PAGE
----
A gripping, albeit US-centric account of the events of fall 1983 and how they relate to the larger structure of the Cold War can be found (in German) in Schild, Georg: 1983. Das gefährlichste Jahr des Kalten Krieges, Ferdinand Schöningh, Paderborn 2013.
On the question how concerned the Soviets actually were about Able Archer, see Mastny, Vojtech: How Able Was „Able Archer“? Nuclear Trigger and Intelligence in Perspective, Journal of Cold War Studies 11, 2009, p. 108—123.
Gordievsky’s original account on his role as a double agent was published as Andrew, Christopher/Gordievsky, Oleg: K.G.B. The Inside Story, Hodder & Stoughton Limited, London 1990.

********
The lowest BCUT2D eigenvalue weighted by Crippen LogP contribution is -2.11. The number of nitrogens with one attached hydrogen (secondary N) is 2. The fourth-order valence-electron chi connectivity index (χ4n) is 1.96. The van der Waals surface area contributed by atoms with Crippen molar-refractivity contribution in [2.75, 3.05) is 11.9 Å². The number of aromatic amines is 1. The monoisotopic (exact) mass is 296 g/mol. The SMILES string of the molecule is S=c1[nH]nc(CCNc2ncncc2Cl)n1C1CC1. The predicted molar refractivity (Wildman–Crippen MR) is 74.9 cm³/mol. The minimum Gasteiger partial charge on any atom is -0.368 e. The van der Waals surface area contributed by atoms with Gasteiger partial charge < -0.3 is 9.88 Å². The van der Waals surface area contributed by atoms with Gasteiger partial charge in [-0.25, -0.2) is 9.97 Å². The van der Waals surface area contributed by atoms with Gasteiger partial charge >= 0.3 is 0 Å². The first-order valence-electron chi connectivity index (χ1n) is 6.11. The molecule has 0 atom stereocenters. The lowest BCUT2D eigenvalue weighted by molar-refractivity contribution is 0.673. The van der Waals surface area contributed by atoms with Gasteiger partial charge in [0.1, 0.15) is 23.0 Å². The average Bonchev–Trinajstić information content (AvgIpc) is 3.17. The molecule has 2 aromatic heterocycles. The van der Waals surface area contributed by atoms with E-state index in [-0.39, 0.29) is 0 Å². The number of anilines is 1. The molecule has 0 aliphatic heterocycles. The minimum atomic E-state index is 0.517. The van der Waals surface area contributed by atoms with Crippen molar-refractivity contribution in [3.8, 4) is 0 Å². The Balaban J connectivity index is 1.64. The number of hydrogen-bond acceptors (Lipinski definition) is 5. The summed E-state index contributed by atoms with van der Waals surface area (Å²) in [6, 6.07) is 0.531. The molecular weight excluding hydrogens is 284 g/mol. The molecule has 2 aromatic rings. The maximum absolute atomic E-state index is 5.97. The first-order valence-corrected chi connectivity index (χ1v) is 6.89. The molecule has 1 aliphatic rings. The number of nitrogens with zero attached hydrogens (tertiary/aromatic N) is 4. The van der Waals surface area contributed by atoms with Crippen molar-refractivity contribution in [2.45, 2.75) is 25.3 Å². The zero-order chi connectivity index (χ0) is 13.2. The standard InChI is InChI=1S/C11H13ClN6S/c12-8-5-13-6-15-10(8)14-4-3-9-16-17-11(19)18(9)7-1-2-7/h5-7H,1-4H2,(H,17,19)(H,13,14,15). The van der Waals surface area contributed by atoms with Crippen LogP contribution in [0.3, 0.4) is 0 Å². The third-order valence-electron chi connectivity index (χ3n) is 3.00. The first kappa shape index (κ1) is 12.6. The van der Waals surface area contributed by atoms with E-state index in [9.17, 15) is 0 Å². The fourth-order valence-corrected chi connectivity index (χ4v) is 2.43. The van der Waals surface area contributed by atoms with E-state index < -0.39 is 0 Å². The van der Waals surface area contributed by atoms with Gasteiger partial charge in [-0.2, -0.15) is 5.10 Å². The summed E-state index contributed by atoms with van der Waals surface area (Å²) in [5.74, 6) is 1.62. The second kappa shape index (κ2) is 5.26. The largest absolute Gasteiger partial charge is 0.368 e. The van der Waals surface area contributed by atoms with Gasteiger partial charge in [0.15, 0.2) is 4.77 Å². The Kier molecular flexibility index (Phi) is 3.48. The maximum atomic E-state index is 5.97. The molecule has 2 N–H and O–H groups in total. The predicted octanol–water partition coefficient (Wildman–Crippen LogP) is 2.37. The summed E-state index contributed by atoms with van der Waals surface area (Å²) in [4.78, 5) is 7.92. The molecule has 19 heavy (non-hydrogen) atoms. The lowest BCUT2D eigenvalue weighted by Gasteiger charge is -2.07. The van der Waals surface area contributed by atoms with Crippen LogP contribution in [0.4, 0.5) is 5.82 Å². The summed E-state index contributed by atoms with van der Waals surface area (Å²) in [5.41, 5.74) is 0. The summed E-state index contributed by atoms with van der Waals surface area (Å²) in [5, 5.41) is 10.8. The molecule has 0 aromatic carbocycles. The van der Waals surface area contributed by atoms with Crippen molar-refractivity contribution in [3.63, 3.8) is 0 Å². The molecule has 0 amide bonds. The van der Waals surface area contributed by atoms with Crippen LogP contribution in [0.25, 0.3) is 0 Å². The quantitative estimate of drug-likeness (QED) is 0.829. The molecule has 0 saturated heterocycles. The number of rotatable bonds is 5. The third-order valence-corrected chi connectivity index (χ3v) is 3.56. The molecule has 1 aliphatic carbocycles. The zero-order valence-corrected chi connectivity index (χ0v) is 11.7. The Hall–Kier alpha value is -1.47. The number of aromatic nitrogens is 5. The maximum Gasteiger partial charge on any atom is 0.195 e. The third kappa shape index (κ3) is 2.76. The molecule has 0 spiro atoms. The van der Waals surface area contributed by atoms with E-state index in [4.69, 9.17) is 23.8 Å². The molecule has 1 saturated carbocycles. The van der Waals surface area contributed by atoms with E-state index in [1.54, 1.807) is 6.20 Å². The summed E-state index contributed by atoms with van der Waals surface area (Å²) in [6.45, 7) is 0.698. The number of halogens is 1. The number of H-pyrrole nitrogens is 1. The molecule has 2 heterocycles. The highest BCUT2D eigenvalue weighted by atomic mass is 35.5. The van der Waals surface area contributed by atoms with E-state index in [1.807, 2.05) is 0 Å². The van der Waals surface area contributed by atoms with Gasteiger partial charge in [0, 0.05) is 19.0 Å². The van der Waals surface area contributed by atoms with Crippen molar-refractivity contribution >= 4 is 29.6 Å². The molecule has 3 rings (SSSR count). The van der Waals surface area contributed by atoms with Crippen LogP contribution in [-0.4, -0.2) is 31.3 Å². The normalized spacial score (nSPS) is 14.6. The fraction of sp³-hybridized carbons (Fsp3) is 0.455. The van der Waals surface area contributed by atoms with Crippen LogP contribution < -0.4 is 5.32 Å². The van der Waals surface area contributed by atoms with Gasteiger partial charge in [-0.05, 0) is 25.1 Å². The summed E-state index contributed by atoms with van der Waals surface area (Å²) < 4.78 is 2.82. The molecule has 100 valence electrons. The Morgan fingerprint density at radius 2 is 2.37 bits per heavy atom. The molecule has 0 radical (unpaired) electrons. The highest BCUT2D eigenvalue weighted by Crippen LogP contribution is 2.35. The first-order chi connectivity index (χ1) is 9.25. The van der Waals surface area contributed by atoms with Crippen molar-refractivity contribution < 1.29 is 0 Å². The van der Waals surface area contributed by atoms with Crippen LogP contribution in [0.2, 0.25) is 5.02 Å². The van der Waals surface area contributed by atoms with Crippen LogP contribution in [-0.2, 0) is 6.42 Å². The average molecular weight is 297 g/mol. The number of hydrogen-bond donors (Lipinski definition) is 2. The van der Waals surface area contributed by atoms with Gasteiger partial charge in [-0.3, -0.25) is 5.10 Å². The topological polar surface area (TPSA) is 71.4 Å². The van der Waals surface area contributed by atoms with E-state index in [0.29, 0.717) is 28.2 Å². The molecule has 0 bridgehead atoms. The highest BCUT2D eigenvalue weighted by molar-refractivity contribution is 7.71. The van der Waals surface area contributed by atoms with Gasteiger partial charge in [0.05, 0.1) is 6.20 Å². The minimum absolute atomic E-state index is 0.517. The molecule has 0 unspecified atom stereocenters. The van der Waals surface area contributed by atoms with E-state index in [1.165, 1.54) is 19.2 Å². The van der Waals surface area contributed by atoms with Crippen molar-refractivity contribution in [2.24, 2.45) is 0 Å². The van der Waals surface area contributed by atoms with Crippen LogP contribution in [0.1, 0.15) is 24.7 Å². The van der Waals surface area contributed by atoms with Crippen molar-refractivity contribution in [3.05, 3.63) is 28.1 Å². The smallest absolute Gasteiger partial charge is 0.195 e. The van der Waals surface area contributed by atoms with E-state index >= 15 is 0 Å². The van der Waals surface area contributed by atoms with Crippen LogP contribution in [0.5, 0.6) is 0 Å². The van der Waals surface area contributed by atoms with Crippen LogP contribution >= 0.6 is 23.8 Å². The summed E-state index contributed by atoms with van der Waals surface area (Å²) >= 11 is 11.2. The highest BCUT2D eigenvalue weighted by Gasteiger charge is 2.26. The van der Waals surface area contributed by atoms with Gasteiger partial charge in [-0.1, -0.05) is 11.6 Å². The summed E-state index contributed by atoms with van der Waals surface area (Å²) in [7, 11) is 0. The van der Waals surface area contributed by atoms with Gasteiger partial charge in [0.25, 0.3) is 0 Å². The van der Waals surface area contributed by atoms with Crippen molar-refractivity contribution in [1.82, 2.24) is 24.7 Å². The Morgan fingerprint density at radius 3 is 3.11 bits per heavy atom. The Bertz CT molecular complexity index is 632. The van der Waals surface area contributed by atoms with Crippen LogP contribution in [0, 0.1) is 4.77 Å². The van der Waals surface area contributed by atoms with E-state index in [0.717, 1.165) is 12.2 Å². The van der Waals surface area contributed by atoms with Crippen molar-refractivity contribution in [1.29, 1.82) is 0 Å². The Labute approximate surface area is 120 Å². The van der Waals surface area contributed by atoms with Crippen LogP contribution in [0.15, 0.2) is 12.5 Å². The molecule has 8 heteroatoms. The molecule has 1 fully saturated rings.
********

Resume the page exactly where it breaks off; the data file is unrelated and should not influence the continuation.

On the “Reagan Reversal”, see Fischer, Beth: The Reagan Reversal. Foreign Policy and the End of the Cold War, University of Missouri Press, Columbia, MO 1997.
1. Reagan’s views of and claims about the USSR were partially informed by John Birch Society pamphlets from the 1950s.
2. The last movie in the original trilogy, Return of the Jedi, hit the theaters two months after Reagan’s speech.
3. Personally, I find using a plane with the flight number 007 is almost brazen on an espionage mission.
4. In hindsight, the most far-reaching consequence was Reagan’s decision to open GPS for civilian use a few weeks after the incident. Whenever you use Google Maps on your phone to find your way in a new city the next time, remember KAL-007.